Re: Help with Fundamental Theorem of Homomorphisms

Quote:

Originally Posted by

**sashikanth** Let $\displaystyle V $ be the set of vectors in $\displaystyle \ \Re^4 $ of the form $\displaystyle (x, x+y, x-y, y) $ where $\displaystyle x, y \ \epsilon \ \Re $. Find a subspace $\displaystyle W \ \epsilon \ \Re^4 $ such that $\displaystyle \ \Re^4 = V \oplus W $.

Attempt at a solution:

Now it is easy to prove that $\displaystyle V $ is of dimension 2 with a basis as $\displaystyle [(1,1,-1,0), \ (0,1,1,1)] $.

No, V is of dimension 2 with basis (1, 1, 1, 0) and (0, 1, -1, 1). (1, 1, -1, 0) and (0, 1, 1, 1) are not even in V.

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All we need is a 2 dimensional subspace $\displaystyle W $ such that the basis of both $\displaystyle V \mbox{and} \ W $ have no element in common.

A vector that is clearly normal to (1, 1, 1, 0) and (0, 1, -1, 1) is (-1, 0, 1, 1). Another is (-1, 1, 0, -1). Since those are independent, they form a basis for W.

Quote:

By trial, $\displaystyle W $ with a basis as $\displaystyle [(1,1,1,1), \ (1,0,1,0)] $ satisfies the given condition. My question is, is there a systematic method to solve such questions? What do I do if the basis of the involved vector spaces are so high that trial and error don't work?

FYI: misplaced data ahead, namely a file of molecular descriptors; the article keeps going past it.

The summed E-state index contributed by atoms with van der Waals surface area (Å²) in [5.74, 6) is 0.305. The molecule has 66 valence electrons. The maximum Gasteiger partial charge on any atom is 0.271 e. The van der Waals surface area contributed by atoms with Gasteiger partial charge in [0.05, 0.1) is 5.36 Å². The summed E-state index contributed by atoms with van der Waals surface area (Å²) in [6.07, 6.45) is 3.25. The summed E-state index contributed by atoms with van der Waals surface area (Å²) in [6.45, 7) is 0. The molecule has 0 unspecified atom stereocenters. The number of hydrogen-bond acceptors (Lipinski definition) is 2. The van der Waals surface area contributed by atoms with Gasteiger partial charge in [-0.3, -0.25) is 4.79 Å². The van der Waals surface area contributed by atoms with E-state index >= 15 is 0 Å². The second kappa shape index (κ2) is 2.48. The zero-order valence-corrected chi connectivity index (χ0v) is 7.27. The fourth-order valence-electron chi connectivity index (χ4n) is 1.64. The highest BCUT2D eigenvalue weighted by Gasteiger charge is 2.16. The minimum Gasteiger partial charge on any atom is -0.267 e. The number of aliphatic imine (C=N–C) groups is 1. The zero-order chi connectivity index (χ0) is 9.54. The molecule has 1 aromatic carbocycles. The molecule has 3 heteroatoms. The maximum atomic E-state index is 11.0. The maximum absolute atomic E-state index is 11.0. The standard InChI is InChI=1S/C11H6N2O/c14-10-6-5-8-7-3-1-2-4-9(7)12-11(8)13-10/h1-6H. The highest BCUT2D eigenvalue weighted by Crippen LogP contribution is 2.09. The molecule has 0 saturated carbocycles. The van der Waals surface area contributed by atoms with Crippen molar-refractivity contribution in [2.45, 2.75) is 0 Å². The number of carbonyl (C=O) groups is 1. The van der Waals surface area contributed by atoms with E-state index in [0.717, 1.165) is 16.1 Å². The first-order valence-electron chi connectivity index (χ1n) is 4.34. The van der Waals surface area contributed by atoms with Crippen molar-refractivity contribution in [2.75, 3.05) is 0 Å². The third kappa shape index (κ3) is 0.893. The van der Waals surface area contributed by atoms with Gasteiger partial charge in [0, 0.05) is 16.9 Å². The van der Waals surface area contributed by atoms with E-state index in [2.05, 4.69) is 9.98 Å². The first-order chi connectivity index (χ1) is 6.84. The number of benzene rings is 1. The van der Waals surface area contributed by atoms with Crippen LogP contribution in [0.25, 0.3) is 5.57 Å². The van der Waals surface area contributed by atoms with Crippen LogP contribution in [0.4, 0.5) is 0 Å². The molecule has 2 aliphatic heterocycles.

Thanks!

Re: Help with Fundamental Theorem of Homomorphisms

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Originally Posted by

**HallsofIvy** No, V is of dimension 2 with basis (1, 1, 1, 0) and (0, 1, -1, 1). (1, 1, -1, 0) and (0, 1, 1, 1) are not even in V.

A vector that is clearly normal to (1, 1, 1, 0) and (0, 1, -1, 1) is (-1, 0, 1, 1). Another is (-1, 1, 0, -1). Since those are independent, they form a basis for W.

Sorry my mistake. The actual question was $\displaystyle (x, x+y, y-x, y) $. I made a typo above. My question still remains: you have obtained the 2 vectors $\displaystyle (-1,0,1,1), \ (-1,1,0,-1) $ in essentially the same way as I have (outlined in the above post). Is there any way to do it without trial and error? In other words, suppose $\displaystyle V $ is a 7 dimensional subspace of $\displaystyle \Re^{10} $ and you need to find a suitable $\displaystyle W $, how would one go about solving the problem? Obtaining the 2 vectors like how we have in this case by observation would be really tough

Re: Help with Fundamental Theorem of Homomorphisms

note that (x,x+y,y-x,y) = (x,x,-x,0) + (0,y,y,y) = x(1,1,-1,0) + y(0,1,1,1). thus {(1,1,-1,0),(0,1,1,1)} is clearly a spanning set. a formal proof that it is LI (linearly independent) is not hard:

suppose a(1,1,-1,0) + b(0,1,1,1) = (0,0,0,0).

that is: (a,a+b,b-a,b) = (0,0,0,0). from the first coordinate, we see that a = 0, and from the fourth we see that b = 0.